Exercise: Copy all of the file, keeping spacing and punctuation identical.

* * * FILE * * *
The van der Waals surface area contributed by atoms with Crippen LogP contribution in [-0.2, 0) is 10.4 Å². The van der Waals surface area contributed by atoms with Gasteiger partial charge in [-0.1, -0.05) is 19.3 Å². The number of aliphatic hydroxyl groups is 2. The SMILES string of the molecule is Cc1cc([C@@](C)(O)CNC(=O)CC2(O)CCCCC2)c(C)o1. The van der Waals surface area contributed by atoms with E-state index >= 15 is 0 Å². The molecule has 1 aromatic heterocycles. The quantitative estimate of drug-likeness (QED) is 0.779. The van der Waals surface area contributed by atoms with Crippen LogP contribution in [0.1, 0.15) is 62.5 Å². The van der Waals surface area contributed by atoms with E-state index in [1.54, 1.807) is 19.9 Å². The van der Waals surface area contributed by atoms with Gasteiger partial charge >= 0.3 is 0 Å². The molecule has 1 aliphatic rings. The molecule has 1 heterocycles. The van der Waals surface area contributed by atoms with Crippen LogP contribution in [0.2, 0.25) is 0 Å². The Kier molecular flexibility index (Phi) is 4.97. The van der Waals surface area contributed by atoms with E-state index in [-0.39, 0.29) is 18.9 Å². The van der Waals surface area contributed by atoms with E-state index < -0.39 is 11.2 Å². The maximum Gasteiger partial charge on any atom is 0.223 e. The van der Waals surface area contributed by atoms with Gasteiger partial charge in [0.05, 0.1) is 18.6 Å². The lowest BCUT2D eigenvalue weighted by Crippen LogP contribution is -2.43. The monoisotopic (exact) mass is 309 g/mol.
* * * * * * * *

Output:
The van der Waals surface area contributed by atoms with Crippen LogP contribution in [-0.2, 0) is 10.4 Å². The van der Waals surface area contributed by atoms with Gasteiger partial charge in [-0.1, -0.05) is 19.3 Å². The number of aliphatic hydroxyl groups is 2. The SMILES string of the molecule is Cc1cc([C@@](C)(O)CNC(=O)CC2(O)CCCCC2)c(C)o1. The van der Waals surface area contributed by atoms with E-state index >= 15 is 0 Å². The molecule has 1 aromatic heterocycles. The quantitative estimate of drug-likeness (QED) is 0.779. The van der Waals surface area contributed by atoms with Crippen LogP contribution in [0.1, 0.15) is 62.5 Å². The van der Waals surface area contributed by atoms with E-state index in [1.54, 1.807) is 19.9 Å². The van der Waals surface area contributed by atoms with Gasteiger partial charge >= 0.3 is 0 Å². The molecule has 1 aliphatic rings. The molecule has 1 heterocycles. The van der Waals surface area contributed by atoms with Crippen LogP contribution in [0.2, 0.25) is 0 Å². The Kier molecular flexibility index (Phi) is 4.97. The van der Waals surface area contributed by atoms with E-state index in [-0.39, 0.29) is 18.9 Å². The van der Waals surface area contributed by atoms with E-state index < -0.39 is 11.2 Å². The maximum Gasteiger partial charge on any atom is 0.223 e. The van der Waals surface area contributed by atoms with Gasteiger partial charge in [0.05, 0.1) is 18.6 Å². The lowest BCUT2D eigenvalue weighted by Crippen LogP contribution is -2.43. The monoisotopic (exact) mass is 309 g/mol.